In Hannah Cho's excellent article on Maryland executive salaries ("On the Rise," July 10), she brings up the ratio of CEO salary to median worker salary. She says "CEOs at the largest U.S. companies made on average 343 times the median worker salary last year, according to the AFL-CIO."
It is a lot of money compared to the average worker, but the CEOs would say the ratio is so lopsided because they are worth it, and you have to pay up to get good talent.
However what is left out is the ratio of CEO pay to average worker pay in other industrialized countries.
Steven Pearlstein wrote in the Washington Post:
"We already know from numerous studies that chief executives of large U.S. corporations make hundreds of times what an average worker makes, with the gap growing steadily wider. We also know it's possible to run successful advanced market economies with large corporations where the ratio is 25-1 (Britain), 13-1 (Sweden), 11-1 (Germany) and 10-1 (Japan). Whether the ratio at Exxon-Mobil last year was 320-to-1 or 276-to-1 seems rather beside the point."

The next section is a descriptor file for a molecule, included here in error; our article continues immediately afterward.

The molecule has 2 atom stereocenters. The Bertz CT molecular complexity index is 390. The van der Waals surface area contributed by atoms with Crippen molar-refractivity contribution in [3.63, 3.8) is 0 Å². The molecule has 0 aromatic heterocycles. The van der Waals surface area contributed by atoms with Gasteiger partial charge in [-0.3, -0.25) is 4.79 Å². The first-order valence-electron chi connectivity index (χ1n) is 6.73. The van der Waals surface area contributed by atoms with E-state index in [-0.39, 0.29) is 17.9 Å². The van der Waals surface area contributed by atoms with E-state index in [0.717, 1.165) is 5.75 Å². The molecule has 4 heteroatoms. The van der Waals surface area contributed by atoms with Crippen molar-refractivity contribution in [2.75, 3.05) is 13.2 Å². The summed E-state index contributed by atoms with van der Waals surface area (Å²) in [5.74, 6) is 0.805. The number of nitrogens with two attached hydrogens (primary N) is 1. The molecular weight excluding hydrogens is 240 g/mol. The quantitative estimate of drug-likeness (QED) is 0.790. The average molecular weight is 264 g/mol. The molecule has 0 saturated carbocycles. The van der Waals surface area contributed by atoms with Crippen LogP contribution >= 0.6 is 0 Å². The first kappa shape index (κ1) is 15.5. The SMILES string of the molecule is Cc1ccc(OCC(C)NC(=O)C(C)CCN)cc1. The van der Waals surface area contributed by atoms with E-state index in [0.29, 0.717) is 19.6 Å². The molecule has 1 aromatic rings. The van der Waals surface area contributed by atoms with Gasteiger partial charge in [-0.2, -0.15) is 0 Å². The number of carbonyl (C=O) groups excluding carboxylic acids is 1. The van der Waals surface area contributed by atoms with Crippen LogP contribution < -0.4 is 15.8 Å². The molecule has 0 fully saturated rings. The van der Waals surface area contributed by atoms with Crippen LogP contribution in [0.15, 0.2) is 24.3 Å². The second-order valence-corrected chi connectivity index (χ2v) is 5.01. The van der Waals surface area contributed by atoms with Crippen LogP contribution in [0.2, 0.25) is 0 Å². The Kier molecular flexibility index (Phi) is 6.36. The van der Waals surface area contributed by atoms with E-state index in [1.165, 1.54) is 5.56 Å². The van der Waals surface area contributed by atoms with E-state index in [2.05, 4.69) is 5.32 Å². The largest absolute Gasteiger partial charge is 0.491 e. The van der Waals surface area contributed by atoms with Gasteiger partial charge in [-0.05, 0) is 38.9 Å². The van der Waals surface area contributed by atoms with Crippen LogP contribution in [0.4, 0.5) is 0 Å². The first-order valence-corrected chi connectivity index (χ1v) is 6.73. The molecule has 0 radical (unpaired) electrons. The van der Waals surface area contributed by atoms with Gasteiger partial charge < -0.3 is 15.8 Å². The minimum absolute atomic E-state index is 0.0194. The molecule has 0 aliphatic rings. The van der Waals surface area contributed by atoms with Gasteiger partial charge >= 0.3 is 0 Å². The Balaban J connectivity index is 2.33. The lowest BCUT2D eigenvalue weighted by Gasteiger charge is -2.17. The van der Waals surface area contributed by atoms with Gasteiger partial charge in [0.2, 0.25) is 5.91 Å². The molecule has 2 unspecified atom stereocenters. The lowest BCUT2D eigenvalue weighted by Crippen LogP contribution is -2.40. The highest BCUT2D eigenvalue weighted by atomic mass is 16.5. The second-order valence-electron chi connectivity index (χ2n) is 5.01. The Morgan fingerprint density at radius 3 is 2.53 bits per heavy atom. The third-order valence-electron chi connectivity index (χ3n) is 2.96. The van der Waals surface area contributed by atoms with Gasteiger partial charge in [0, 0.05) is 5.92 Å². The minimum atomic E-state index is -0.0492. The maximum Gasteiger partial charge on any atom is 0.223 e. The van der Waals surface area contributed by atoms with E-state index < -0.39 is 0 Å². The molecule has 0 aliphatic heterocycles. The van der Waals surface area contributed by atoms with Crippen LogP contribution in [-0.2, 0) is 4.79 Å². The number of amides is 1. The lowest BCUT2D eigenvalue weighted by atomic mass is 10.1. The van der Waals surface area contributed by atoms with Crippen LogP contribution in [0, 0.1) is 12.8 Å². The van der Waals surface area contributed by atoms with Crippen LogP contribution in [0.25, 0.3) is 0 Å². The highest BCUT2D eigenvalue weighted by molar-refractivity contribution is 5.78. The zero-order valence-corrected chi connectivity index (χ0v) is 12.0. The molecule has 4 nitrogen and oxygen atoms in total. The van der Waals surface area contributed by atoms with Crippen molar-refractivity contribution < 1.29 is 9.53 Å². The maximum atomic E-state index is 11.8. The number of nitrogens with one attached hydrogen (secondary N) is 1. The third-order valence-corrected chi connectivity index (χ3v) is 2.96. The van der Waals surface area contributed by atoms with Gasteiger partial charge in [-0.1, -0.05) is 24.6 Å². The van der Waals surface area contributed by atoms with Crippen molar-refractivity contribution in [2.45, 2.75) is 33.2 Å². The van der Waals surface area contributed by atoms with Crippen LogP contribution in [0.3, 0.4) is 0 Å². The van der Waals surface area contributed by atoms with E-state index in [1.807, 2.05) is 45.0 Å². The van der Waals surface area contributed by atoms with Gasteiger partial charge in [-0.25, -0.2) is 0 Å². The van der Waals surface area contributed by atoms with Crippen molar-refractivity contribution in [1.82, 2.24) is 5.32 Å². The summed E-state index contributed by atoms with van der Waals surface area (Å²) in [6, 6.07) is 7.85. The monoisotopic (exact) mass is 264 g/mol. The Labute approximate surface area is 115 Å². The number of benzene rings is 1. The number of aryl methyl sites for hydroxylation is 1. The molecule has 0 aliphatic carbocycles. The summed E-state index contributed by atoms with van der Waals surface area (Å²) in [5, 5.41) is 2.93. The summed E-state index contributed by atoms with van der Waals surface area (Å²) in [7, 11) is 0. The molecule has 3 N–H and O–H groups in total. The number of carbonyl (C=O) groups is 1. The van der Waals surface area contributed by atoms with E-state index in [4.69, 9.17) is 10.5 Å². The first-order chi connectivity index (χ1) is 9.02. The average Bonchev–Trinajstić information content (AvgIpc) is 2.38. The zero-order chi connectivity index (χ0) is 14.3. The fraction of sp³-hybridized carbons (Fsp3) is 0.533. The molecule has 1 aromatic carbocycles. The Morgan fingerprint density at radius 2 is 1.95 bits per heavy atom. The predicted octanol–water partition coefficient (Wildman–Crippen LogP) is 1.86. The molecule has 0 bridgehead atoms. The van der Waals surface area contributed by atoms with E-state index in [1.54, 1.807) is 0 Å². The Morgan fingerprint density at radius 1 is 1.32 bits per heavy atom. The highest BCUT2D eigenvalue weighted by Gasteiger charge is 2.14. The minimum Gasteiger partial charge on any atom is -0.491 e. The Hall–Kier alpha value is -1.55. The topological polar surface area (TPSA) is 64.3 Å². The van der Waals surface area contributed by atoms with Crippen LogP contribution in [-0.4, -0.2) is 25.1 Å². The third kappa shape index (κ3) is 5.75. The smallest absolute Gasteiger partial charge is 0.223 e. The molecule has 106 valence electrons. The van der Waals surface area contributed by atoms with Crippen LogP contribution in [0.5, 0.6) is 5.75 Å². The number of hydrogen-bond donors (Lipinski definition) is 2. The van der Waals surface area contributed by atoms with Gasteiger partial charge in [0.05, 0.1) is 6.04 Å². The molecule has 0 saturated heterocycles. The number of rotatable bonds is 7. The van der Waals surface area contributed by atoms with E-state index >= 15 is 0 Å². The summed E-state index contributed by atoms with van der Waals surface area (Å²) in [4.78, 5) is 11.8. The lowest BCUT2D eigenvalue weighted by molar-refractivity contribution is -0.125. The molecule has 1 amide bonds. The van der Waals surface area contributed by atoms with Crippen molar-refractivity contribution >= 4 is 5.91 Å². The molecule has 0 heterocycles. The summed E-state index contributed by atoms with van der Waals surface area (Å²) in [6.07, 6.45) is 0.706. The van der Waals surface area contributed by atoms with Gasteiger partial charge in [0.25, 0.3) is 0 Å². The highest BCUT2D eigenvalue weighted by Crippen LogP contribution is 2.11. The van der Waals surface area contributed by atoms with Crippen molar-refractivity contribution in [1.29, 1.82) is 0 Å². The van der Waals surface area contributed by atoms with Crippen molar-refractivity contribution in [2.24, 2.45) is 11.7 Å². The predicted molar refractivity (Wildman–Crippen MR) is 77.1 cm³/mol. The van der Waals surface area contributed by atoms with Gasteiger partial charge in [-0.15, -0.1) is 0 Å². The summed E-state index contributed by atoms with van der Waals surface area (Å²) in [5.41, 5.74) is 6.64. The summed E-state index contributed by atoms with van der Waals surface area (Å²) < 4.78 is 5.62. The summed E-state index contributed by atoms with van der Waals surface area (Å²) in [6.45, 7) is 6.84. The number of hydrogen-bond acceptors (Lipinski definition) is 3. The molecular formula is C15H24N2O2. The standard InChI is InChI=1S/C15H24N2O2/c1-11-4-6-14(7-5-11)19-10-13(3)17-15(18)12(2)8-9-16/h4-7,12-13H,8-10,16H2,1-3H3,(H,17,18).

Since other highly successful industrialized countries are able to acquire good talent in the CEO realm by paying far less this would seem to indicate that the argument for high, higher and highest CEO salaries is false. The simple question is why are U.S. CEOs worth 10 times more than CEOs of other industrialized economies in what I have been told is a globalized world?
Dana Ely, Fulton